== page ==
Like the Committee, the Government was encouraged by the results reported by the Behavioural Insight Team in October 2017, following its randomised controlled trial of pension passports. BIT found ‘strong evidence pointing to the value of a passport- like simplification.’ While BIT concluded that the Pension Passport trial showed particularly promising results, it noted that many design questions remain open, and proposed that further trials be run to resolve these.
Work is already underway to consider how more consistent pension communications can be delivered. The Automatic Enrolment Review 2017 noted that the role of the annual benefit statement has been highlighted as a missed opportunity to communicate to people about their pension saving in a simple, regular way. Joint work with industry to devise a simple and accessible two-page annual benefit statement was undertaken in the course of the 2017 Review, and a draft template was published in the report at Annex 5. Further work to refine this and to drive uptake is being led as an industry-wide initiative by Ruston Smith, with an updated template expected to be available in the autumn. This work aims to drive greater consistency for members across providers and to help increase engagement with their pension savings over a longer timeframe. A simplified statement may also provide a useful input to the pension dashboard, on which DWP is carrying out a feasibility study for release shortly. The Government believes that that this is consistent with the Committee’s recommendation and is a proportionate way forward.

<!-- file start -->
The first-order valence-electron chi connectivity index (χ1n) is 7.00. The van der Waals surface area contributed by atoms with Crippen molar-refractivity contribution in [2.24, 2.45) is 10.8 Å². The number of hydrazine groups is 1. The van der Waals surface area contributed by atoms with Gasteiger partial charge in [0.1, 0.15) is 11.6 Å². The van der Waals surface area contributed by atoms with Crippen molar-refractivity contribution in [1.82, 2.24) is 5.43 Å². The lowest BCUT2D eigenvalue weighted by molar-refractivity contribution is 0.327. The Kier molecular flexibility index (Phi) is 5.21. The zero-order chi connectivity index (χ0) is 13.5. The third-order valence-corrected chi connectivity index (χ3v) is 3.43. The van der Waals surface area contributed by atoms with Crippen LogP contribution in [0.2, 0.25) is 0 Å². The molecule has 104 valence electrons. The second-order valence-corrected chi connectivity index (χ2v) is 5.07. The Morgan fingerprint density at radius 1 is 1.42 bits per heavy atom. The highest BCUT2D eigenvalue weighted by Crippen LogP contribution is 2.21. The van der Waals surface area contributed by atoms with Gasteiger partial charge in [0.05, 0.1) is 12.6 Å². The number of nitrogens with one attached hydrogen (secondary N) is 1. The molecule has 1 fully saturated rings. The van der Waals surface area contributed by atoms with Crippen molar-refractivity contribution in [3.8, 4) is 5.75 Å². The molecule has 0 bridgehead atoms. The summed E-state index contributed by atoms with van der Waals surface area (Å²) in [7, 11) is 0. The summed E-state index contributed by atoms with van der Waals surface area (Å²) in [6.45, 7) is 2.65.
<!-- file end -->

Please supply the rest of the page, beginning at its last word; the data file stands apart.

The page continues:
The Government recognises that the FCA’s Retirement Outcomes Review final report is also considering the question of passports and simplified member communication, and it has fed in to that work accordingly. We look forward to the Retirement Outcomes Review final report and will continue to work with FCA to ensure any changes to member communication can operate appropriately for both contract based and trust based schemes.